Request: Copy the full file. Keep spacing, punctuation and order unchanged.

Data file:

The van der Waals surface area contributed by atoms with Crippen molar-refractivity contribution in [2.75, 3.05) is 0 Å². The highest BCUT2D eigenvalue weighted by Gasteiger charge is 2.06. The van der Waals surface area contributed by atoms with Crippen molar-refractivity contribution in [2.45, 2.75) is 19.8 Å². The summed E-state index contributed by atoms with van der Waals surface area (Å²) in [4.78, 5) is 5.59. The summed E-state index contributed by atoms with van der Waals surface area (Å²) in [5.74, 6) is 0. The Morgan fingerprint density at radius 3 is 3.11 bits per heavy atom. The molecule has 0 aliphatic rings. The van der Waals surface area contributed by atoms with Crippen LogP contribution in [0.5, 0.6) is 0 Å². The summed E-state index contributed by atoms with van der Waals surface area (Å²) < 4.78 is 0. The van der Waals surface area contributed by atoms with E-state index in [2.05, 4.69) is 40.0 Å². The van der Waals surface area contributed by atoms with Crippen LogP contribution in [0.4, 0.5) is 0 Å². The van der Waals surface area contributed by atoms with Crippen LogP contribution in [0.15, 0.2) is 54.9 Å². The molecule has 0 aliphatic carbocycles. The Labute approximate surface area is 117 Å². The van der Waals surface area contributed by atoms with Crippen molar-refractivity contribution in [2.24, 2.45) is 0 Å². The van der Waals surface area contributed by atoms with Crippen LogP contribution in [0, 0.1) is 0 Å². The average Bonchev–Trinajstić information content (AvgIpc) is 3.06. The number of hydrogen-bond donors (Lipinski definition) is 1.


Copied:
The van der Waals surface area contributed by atoms with Crippen molar-refractivity contribution in [2.75, 3.05) is 0 Å². The highest BCUT2D eigenvalue weighted by Gasteiger charge is 2.06. The van der Waals surface area contributed by atoms with Crippen molar-refractivity contribution in [2.45, 2.75) is 19.8 Å². The summed E-state index contributed by atoms with van der Waals surface area (Å²) in [4.78, 5) is 5.59. The summed E-state index contributed by atoms with van der Waals surface area (Å²) in [5.74, 6) is 0. The Morgan fingerprint density at radius 3 is 3.11 bits per heavy atom. The molecule has 0 aliphatic rings. The van der Waals surface area contributed by atoms with Crippen LogP contribution in [0.5, 0.6) is 0 Å². The summed E-state index contributed by atoms with van der Waals surface area (Å²) < 4.78 is 0. The van der Waals surface area contributed by atoms with E-state index in [2.05, 4.69) is 40.0 Å². The van der Waals surface area contributed by atoms with Crippen LogP contribution in [0.4, 0.5) is 0 Å². The van der Waals surface area contributed by atoms with Crippen LogP contribution in [0.15, 0.2) is 54.9 Å². The molecule has 0 aliphatic carbocycles. The Labute approximate surface area is 117 Å². The van der Waals surface area contributed by atoms with Crippen molar-refractivity contribution in [2.24, 2.45) is 0 Å². The van der Waals surface area contributed by atoms with Crippen LogP contribution in [0, 0.1) is 0 Å². The average Bonchev–Trinajstić information content (AvgIpc) is 3.06. The number of hydrogen-bond donors (Lipinski definition) is 1.